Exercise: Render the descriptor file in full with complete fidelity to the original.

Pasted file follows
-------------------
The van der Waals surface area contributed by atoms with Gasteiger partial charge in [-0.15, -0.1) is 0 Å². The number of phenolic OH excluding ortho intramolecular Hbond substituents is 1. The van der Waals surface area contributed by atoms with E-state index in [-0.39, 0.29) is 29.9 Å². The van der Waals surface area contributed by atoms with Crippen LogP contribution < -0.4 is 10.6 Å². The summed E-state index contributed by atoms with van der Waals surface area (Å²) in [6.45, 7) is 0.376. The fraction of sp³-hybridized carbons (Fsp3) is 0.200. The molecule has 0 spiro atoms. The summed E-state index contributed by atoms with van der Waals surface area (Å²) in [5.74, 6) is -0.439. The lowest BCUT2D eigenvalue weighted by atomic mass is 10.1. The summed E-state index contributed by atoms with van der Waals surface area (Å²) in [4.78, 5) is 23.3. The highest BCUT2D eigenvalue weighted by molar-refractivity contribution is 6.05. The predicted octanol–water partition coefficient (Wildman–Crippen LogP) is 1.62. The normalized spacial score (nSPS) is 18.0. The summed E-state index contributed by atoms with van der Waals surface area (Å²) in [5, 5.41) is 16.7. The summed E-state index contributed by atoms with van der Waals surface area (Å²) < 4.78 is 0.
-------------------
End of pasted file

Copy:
The van der Waals surface area contributed by atoms with Gasteiger partial charge in [-0.15, -0.1) is 0 Å². The number of phenolic OH excluding ortho intramolecular Hbond substituents is 1. The van der Waals surface area contributed by atoms with E-state index in [-0.39, 0.29) is 29.9 Å². The van der Waals surface area contributed by atoms with Crippen LogP contribution < -0.4 is 10.6 Å². The summed E-state index contributed by atoms with van der Waals surface area (Å²) in [6.45, 7) is 0.376. The fraction of sp³-hybridized carbons (Fsp3) is 0.200. The molecule has 0 spiro atoms. The summed E-state index contributed by atoms with van der Waals surface area (Å²) in [5.74, 6) is -0.439. The lowest BCUT2D eigenvalue weighted by atomic mass is 10.1. The summed E-state index contributed by atoms with van der Waals surface area (Å²) in [4.78, 5) is 23.3. The highest BCUT2D eigenvalue weighted by molar-refractivity contribution is 6.05. The predicted octanol–water partition coefficient (Wildman–Crippen LogP) is 1.62. The normalized spacial score (nSPS) is 18.0. The summed E-state index contributed by atoms with van der Waals surface area (Å²) in [5, 5.41) is 16.7. The summed E-state index contributed by atoms with van der Waals surface area (Å²) < 4.78 is 0.